FORT WORTH, Texas -- With the notable exception of Southwest Airlines, U.S. airline stocks have dived so far that some industry financial analysts are beginning to wonder whether they haven't already hit ground.
The impact of a huge increase in jet fuel prices and fears of recession have driven airline stock prices down sharply.
AMR, which traded at $89.75 a share Sept. 1, 1989, and reached high as $107.25 when Donald Trump made his bid for the carrier, closed yesterday at $41.75, down more than 50 percent from Sept. 1 a year ago. Delta, which sold for $80 a share Sept. 1 last year, closed yesterdayat $54.75, down 32 percent in that period.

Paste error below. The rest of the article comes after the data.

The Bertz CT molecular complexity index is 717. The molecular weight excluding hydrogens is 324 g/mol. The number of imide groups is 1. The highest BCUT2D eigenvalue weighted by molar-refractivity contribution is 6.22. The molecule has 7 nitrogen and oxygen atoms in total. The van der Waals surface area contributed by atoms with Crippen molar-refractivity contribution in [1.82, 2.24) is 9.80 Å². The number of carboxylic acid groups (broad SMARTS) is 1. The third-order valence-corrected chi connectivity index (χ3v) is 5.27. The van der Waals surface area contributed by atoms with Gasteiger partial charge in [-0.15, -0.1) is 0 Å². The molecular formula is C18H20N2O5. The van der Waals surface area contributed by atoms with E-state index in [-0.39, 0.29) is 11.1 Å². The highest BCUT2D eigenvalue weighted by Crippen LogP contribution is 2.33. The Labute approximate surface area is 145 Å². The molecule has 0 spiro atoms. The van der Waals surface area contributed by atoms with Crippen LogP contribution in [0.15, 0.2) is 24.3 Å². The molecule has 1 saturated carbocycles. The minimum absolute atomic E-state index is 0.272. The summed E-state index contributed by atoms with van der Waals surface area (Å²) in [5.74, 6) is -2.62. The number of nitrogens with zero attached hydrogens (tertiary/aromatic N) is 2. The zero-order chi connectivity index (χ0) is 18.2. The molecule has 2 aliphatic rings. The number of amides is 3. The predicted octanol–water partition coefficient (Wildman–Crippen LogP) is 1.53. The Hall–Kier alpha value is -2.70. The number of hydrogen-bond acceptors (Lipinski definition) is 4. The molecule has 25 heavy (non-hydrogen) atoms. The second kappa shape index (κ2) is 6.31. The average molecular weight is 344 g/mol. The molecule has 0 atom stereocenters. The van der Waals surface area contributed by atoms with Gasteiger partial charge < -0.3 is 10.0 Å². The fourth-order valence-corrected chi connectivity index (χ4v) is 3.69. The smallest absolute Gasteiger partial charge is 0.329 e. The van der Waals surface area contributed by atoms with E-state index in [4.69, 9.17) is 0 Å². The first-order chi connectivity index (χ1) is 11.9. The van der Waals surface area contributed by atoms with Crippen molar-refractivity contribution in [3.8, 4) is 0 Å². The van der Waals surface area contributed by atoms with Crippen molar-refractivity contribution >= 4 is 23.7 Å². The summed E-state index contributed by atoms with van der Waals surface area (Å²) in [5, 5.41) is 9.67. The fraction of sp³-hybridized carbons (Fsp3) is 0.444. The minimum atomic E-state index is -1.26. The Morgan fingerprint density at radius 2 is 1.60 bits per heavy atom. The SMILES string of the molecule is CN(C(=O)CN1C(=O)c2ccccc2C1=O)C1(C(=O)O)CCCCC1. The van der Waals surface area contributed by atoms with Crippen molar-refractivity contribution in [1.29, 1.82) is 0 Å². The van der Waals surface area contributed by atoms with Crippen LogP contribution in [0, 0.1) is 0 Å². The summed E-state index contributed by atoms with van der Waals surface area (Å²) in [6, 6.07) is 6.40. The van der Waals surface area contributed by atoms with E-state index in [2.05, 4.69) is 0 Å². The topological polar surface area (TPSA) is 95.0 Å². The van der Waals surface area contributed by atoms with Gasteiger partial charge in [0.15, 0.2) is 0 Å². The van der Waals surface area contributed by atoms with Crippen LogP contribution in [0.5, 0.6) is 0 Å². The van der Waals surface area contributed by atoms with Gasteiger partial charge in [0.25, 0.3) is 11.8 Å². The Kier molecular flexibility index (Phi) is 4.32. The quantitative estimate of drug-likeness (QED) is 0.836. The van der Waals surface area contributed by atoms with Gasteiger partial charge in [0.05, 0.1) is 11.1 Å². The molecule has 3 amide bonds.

Southwest, which split its stock 3 for 2 in August, has done the best, closing yesterday at $14.625, down from its Sept. 1, 1989, price of $19.50.
"Southwest has stuck steadfastly with its niche -- close-in airports and heavily traveled routes on non-stop routes," said Lee Howard, chief executive officer at Airline Economics Inc., an aviation consulting concern.
Dismal as those stock performances have been, the industry's also-rans have been pummeled.
USAir, whose strength is in Pittsburgh and the Northeast, has plunged 71 percent from just under $55 to yesterday's close of $15.875. And UAL Corp., which traded as high as $294 last year as a group mapped plans for a $300-a-share buyout of the parent of United Airlines, is down about two-thirds to $102.25 yesterday.
"They're selling below book value. Airlines rarely trade below book value," said Barry Gordon, president of American Fund Advisers, a New York investment company that operates the National Aviation and Technology mutual fund.